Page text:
The anatomical lesions found in the stomach after death vary according to the concentration of the acid, and the duration of its effects. In milder cases, the epithelial and the upper layer of the rete mucosum are shrunk, parchment-like and greyish: in the severest, the whole tissue is mortified, blackened, and changed into a soft gangrenous mass. Fatty degeneration of different organs has also been lately described as a constant result of poisoning by sulphuric acid, and particularly in the liver, the striped muscular tissue, the heart, and the renal epithelium. This change is to some extent explained by the destructive action on the red corpuscles, which are in part destroyed, and in part altered, becoming smaller, darker, and of granular appearance, and certainly unequal to their proper function; hence the tissues are imperfectly nourished, and readily degenerate. The same alteration in the oxygen-carriers explains the lowered temperature, the feeble pulse, and the general debility, as well as the functional albuminuria from excretion of constituents of the altered blood-cells.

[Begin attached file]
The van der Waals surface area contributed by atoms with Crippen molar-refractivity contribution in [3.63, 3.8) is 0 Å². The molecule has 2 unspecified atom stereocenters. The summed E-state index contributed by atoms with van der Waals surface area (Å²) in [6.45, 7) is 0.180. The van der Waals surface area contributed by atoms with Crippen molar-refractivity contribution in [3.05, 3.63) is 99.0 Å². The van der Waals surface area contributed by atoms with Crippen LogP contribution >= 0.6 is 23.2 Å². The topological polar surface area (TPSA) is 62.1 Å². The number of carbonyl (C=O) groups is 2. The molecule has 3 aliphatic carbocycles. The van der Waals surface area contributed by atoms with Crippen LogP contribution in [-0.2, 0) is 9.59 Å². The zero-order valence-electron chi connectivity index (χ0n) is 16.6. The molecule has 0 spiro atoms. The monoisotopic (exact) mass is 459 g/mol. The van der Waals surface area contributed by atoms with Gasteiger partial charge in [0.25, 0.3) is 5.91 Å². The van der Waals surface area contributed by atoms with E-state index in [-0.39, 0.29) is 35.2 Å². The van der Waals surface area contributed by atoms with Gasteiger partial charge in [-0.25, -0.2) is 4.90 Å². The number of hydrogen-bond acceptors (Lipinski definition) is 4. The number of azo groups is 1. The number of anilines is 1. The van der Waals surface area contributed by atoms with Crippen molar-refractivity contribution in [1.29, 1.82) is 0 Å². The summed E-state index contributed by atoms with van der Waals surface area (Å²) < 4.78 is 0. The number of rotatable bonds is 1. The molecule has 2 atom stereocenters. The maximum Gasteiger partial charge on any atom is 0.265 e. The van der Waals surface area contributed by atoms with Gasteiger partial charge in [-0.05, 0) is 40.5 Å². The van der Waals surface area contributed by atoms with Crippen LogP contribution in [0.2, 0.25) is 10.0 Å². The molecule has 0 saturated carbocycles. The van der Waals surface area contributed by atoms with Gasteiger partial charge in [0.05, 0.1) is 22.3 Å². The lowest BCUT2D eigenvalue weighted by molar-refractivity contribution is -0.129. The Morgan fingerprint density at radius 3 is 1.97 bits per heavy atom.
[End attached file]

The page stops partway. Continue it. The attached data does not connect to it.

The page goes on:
The other acids and cooling remedies are allied in action, and, as regards styptic effects, ergot and astringents generally are auxiliaries.

Antagonists - Incompatibles

Warm stimulating remedies and "fluidifying" medicines, such as mercury and iodides, antagonize some of the effects of sulphuric acid. Alkalies and bases are chemically incompatible. The best antidotes in a case of poisoning are magnesia, chalk or white-wash, and soap, which should be given in albuminous solutions, such as milk and water. Alkaline carbonates are considered not advisable because they form irritant compounds (Christison); also they evolve much carbonic acid, but may be used in cases of emergency. Oil to protect the mucous membrane of the stomach is also very useful.

Therapeutical Action (External)

The highly caustic property of strong sulphuric acid is utilized comparatively seldom on account of the difficulty of restraining it within due limits.